“Remote-access Trojan. Spy software available anywhere on the surface net. Forty-buck download, basically anybody with half a brain can use it,” sneers white-hat hacker king Daniel Krumitz at the out-of-the-box solution deployed by these technologically infantilized baby-snatchers. Computer-borne diseases can be maddeningly abstract in the hands of lesser artists, but when you see a REPLICATE command4 self-perpetuating and evil red static spiderwebbing over cascading lines of once-pure green code, you immediately get it: Some cyber-shit is getting royally fucked up. And Krumitz needs to unfuck it stat.
Have you ever wondered what it would be like to watch a bunch of baby-crazed foreigners haggling their way through a virtual newborn-auction? It looks exactly like this. Please take the time to appreciate the grace note of the visual representation of their bids in that audio waveform oscillating in the background. Academy Award Winner™ Patricia Arquette appreciates that attention to detail, as much as she’s disturbed by the necessity of mentally eavesdropping on an eBay for stolen babies.
As we alluded to earlier, a crucial part of the franchise is the inevitable autopsy scene, where our team of investigators circle a cadaver — often semen-splattered, because the world is a depraved place, and CSI never flinches from its sacred responsibility to wave the Black Light of Truth over that depravity — and beg it to yield its horrible secrets. But what if they didn’t need to be physically present to coax out the deceased’s testimony? What if that autopsy could be conducted virtually, from many miles away, incorporating a variety of Minority Report meets iOS 8 pinching and waving gestures? What if the corpse could rise up in midair, commanded by mere touch to reveal the series of pulsating CGI scars that suggest an in-over-her-head kidnapper had at one time smuggled drugs inside her silicone implants? What if our team could delegate the waving of that Black Light of Truth to a networked server farm, allowing them to never again defile their hands with the sticky residue of man’s inhumanity to man?
That would be very cyber. Very cyber indeed.
Hacking lasers, tracking lasers. We’re living in the best of all laser-times.
You heard the man. Brody Nelson, a hacker pressed into cyber-team service to atone for some criminal black-hattery, thinks better when he talks it out in deceptively childish rhyme. Password accepted. On the first attempt. In far less than the 10 billion years Agent Krumitz — alleged king of the white-hats, if you hack it, he will come, etc., etc. — estimated. Sometimes all it takes is an openness to the public recitation of a simple nursery rhyme to crack a code so complex it had to be permanently inked onto the torso of a Russian thug beneath memorial portraits of his dead loved ones. We can all — not just the haughty Agent Krumitz — learn a lot from Brody Nelson.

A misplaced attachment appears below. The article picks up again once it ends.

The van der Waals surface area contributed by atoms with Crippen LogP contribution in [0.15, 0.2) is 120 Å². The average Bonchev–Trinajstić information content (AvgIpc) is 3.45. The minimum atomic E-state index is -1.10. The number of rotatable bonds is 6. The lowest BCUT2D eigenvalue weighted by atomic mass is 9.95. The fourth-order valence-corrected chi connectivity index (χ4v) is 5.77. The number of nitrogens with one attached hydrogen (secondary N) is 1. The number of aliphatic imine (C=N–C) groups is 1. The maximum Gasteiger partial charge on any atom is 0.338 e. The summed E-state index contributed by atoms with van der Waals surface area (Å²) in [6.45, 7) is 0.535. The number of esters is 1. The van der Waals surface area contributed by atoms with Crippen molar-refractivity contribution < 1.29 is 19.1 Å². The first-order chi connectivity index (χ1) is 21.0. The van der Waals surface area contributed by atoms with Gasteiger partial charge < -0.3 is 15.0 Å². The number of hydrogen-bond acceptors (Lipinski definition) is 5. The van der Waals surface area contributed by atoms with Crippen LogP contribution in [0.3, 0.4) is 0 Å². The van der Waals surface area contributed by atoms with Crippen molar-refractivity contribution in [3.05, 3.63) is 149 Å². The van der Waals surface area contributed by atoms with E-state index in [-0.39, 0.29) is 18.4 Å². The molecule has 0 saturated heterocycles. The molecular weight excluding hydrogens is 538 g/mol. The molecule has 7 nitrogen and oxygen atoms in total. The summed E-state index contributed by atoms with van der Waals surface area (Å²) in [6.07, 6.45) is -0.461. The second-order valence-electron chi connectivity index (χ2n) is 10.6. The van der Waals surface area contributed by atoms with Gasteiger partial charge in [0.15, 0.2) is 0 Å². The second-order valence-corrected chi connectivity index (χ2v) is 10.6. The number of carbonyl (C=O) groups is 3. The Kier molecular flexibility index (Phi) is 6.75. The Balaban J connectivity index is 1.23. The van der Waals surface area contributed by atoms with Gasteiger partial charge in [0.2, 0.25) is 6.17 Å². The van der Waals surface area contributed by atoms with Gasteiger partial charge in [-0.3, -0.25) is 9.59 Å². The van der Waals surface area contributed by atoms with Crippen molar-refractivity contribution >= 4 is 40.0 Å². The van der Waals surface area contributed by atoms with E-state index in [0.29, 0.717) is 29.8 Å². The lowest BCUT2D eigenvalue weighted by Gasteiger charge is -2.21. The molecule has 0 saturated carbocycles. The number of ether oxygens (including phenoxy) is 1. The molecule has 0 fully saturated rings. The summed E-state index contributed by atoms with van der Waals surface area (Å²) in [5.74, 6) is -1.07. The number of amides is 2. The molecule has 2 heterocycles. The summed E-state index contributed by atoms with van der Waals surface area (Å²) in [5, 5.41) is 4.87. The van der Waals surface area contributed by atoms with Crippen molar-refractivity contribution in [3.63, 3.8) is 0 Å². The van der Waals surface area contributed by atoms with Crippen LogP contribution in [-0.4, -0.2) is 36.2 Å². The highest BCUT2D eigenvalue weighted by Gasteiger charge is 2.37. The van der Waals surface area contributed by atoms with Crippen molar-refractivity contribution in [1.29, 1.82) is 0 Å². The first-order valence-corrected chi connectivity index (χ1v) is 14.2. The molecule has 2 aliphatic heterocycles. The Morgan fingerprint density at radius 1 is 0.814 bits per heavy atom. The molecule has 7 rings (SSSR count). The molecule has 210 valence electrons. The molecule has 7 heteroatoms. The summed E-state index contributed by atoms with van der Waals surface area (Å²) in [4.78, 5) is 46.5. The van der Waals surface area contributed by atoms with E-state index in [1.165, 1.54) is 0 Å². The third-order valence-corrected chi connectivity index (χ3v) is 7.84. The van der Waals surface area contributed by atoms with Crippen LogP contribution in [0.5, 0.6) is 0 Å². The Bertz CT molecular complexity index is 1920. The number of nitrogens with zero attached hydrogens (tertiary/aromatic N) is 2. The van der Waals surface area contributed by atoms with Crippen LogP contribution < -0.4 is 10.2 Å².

After every case, Academy Award Winner™ Patricia Arquette goes somewhere to think. To sit in the shadow of one Abraham Lincoln — America’s original cyber investigator, tireless decrypter of a proud nation’s scrambled identity — and reflect upon the events of the day. No matter how many lives she saves, she knows that the hacking that ruined her psychology career and shuttered her thriving practice can never be undone, knows that her hacker’s still out there somewhere. But she also knows that if she returns to sit at the feet of her hero often enough, he may eventually get down off that marble throne and take a seat beside her on those darkened steps, lean over, and whisper in her ear the clue that blows her case wide open.
Or he might hand her a Faraday bag containing a thumb drive with all the answers. You never know how Abe 2.0’s going to roll.
Either way, she’ll be ready.
And so will Elijah Mundo.
We just had to type that name one more time.
Cyber-shout to i-hero Jason Gallagher (@jga41agher) for the GIF work.